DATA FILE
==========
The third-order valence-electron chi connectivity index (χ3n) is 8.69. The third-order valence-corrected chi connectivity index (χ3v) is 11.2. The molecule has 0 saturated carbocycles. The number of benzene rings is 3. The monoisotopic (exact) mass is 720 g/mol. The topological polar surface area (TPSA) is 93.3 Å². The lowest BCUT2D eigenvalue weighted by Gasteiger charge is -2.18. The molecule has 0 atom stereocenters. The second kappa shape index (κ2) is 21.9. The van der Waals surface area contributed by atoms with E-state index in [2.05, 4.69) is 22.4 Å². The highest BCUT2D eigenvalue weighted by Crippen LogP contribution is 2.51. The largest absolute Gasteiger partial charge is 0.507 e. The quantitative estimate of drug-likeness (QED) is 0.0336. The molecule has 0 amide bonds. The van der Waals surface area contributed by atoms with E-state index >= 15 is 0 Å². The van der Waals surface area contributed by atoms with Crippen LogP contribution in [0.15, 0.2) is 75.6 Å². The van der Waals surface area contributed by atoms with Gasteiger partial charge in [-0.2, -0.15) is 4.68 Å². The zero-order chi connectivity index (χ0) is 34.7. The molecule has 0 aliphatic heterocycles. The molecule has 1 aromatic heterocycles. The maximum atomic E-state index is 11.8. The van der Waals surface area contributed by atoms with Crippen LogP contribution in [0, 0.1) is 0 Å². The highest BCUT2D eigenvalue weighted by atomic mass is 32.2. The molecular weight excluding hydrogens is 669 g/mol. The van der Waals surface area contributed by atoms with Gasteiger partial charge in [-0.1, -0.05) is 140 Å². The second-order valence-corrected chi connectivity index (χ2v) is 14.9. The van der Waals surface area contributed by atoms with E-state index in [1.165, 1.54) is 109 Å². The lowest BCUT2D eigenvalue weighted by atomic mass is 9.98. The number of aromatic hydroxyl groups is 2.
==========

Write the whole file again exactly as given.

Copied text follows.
The third-order valence-electron chi connectivity index (χ3n) is 8.69. The third-order valence-corrected chi connectivity index (χ3v) is 11.2. The molecule has 0 saturated carbocycles. The number of benzene rings is 3. The monoisotopic (exact) mass is 720 g/mol. The topological polar surface area (TPSA) is 93.3 Å². The lowest BCUT2D eigenvalue weighted by Gasteiger charge is -2.18. The molecule has 0 atom stereocenters. The second kappa shape index (κ2) is 21.9. The van der Waals surface area contributed by atoms with E-state index in [2.05, 4.69) is 22.4 Å². The highest BCUT2D eigenvalue weighted by Crippen LogP contribution is 2.51. The largest absolute Gasteiger partial charge is 0.507 e. The quantitative estimate of drug-likeness (QED) is 0.0336. The molecule has 0 amide bonds. The van der Waals surface area contributed by atoms with E-state index >= 15 is 0 Å². The van der Waals surface area contributed by atoms with Crippen LogP contribution in [0.15, 0.2) is 75.6 Å². The van der Waals surface area contributed by atoms with Gasteiger partial charge in [-0.2, -0.15) is 4.68 Å². The zero-order chi connectivity index (χ0) is 34.7. The molecule has 0 aliphatic heterocycles. The molecule has 1 aromatic heterocycles. The maximum atomic E-state index is 11.8. The van der Waals surface area contributed by atoms with Crippen LogP contribution in [0, 0.1) is 0 Å². The highest BCUT2D eigenvalue weighted by atomic mass is 32.2. The molecular weight excluding hydrogens is 669 g/mol. The van der Waals surface area contributed by atoms with Gasteiger partial charge in [-0.1, -0.05) is 140 Å². The second-order valence-corrected chi connectivity index (χ2v) is 14.9. The van der Waals surface area contributed by atoms with E-state index in [1.165, 1.54) is 109 Å². The lowest BCUT2D eigenvalue weighted by atomic mass is 9.98. The number of aromatic hydroxyl groups is 2.